Carol Alevroyianni was involved in the first ever Fish Quay Festival, bringing world music to Tyneside. Now she is back in her beloved Northumberland as director of Creative Partnerships, using music and the arts to bring out the best in youngsters
ARTS and creativity have always been a big part of Carol Alevroyianni’s life. Her dad was a kit drummer with a passion for jazz and her first record as a child featured the Latin musician Tito Puente. Her son Alex named his teddy bear Sam Woodyard after the famous jazz drummer.
“I was brought up in a talented family with music, dance and art all around us. It’s been a similar experience for my sons, who are both very creative people. Nik works as a musician and Alex is a professional photographer,” says Carol.
Now, as director of Creative Partnerships Northumberland, she is able to get involved in creating opportunities for children to explore their own creativity every day. “Watching them really grow in confidence and fly with their own ideas is fantastic. We encourage young people to explore their inner creativity in music, dance and song as part of programmes of work designed to transform education. It can be very emotional and does sometimes make me cry,” she says.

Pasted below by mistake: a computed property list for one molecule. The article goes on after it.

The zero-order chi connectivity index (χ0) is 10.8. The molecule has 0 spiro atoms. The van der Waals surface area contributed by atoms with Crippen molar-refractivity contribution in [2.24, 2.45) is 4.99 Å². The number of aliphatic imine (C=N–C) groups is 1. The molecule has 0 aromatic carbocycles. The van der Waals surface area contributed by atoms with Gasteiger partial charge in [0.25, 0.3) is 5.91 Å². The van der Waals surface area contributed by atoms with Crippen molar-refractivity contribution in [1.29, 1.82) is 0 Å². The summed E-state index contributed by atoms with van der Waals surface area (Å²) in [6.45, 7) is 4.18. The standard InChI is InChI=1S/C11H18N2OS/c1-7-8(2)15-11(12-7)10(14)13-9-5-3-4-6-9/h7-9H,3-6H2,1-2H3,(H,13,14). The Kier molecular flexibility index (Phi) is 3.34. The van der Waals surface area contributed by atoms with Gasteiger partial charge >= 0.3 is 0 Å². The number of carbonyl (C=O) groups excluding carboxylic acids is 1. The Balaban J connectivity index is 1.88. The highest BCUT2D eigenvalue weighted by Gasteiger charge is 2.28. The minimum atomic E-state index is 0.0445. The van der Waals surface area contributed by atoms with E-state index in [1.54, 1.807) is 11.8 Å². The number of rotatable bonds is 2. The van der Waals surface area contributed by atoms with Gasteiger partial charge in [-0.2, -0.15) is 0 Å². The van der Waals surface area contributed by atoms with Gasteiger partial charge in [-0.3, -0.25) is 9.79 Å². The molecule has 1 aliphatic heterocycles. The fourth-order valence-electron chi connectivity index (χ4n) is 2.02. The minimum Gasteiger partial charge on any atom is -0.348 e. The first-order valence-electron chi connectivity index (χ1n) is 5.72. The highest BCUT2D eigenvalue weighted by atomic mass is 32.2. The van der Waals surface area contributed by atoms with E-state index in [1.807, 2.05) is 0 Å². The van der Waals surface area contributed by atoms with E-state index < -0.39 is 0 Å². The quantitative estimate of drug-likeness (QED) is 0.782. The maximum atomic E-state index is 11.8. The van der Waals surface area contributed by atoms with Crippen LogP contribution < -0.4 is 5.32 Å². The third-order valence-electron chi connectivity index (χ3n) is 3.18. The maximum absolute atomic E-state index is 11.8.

“I am privileged to be in a job where I can help turn people on to the power of their own creativity – it’s incredibly inspiring and energising. It has to be one of the best jobs in the world.
“I believe your childhood shapes your life and I was lucky to have parents who were always very supportive and encouraging. My mum can make anything from fabric with nothing but a vague description and drawing to go off.
“My dad was away at sea with the Merchant Navy when we were very small and living in an old farmhouse in Seghill with Mum and various other relatives was an idyllic time with lots of freedom to explore and play.”